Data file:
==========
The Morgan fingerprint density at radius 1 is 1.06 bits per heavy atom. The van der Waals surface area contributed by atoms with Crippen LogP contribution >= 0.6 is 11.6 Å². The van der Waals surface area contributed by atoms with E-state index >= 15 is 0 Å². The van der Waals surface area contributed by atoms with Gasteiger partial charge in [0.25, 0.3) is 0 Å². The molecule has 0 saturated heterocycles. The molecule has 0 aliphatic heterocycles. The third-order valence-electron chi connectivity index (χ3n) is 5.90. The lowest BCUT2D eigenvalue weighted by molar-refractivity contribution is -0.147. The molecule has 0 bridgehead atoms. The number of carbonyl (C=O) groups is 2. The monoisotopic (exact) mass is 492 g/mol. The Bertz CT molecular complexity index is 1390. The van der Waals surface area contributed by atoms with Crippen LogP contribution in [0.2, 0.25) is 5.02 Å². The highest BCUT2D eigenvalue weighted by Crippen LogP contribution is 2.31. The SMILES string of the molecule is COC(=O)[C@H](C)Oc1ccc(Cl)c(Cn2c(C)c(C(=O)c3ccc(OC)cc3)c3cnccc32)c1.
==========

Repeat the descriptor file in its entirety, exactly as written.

The Morgan fingerprint density at radius 1 is 1.06 bits per heavy atom. The van der Waals surface area contributed by atoms with Crippen LogP contribution >= 0.6 is 11.6 Å². The van der Waals surface area contributed by atoms with E-state index >= 15 is 0 Å². The van der Waals surface area contributed by atoms with Gasteiger partial charge in [0.25, 0.3) is 0 Å². The molecule has 0 saturated heterocycles. The molecule has 0 aliphatic heterocycles. The third-order valence-electron chi connectivity index (χ3n) is 5.90. The lowest BCUT2D eigenvalue weighted by molar-refractivity contribution is -0.147. The molecule has 0 bridgehead atoms. The number of carbonyl (C=O) groups is 2. The monoisotopic (exact) mass is 492 g/mol. The Bertz CT molecular complexity index is 1390. The van der Waals surface area contributed by atoms with Crippen LogP contribution in [0.2, 0.25) is 5.02 Å². The highest BCUT2D eigenvalue weighted by Crippen LogP contribution is 2.31. The SMILES string of the molecule is COC(=O)[C@H](C)Oc1ccc(Cl)c(Cn2c(C)c(C(=O)c3ccc(OC)cc3)c3cnccc32)c1.